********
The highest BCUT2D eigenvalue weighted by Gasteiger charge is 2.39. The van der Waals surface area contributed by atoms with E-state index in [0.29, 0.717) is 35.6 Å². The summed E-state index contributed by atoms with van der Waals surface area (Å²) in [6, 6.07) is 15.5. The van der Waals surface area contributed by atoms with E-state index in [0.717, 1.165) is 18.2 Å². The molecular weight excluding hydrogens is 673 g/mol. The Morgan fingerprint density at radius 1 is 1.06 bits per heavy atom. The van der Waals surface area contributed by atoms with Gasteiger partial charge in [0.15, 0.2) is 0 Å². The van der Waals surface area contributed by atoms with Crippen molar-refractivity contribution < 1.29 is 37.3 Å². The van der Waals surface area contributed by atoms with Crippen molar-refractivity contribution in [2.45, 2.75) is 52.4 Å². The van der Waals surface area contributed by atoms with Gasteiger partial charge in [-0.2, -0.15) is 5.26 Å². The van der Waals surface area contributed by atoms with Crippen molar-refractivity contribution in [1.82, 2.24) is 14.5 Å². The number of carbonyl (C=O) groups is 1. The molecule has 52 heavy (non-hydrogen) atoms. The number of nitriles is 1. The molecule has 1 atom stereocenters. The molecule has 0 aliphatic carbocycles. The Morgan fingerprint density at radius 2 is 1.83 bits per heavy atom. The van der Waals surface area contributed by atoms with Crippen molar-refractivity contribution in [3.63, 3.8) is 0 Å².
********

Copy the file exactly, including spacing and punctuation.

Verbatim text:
The highest BCUT2D eigenvalue weighted by Gasteiger charge is 2.39. The van der Waals surface area contributed by atoms with E-state index in [0.29, 0.717) is 35.6 Å². The summed E-state index contributed by atoms with van der Waals surface area (Å²) in [6, 6.07) is 15.5. The van der Waals surface area contributed by atoms with E-state index in [0.717, 1.165) is 18.2 Å². The molecular weight excluding hydrogens is 673 g/mol. The Morgan fingerprint density at radius 1 is 1.06 bits per heavy atom. The van der Waals surface area contributed by atoms with Gasteiger partial charge in [0.15, 0.2) is 0 Å². The van der Waals surface area contributed by atoms with Crippen molar-refractivity contribution < 1.29 is 37.3 Å². The van der Waals surface area contributed by atoms with Crippen molar-refractivity contribution in [2.45, 2.75) is 52.4 Å². The van der Waals surface area contributed by atoms with Gasteiger partial charge in [-0.2, -0.15) is 5.26 Å². The van der Waals surface area contributed by atoms with Crippen molar-refractivity contribution in [1.82, 2.24) is 14.5 Å². The number of carbonyl (C=O) groups is 1. The molecule has 52 heavy (non-hydrogen) atoms. The number of nitriles is 1. The molecule has 1 atom stereocenters. The molecule has 0 aliphatic carbocycles. The Morgan fingerprint density at radius 2 is 1.83 bits per heavy atom. The van der Waals surface area contributed by atoms with Crippen molar-refractivity contribution in [3.63, 3.8) is 0 Å².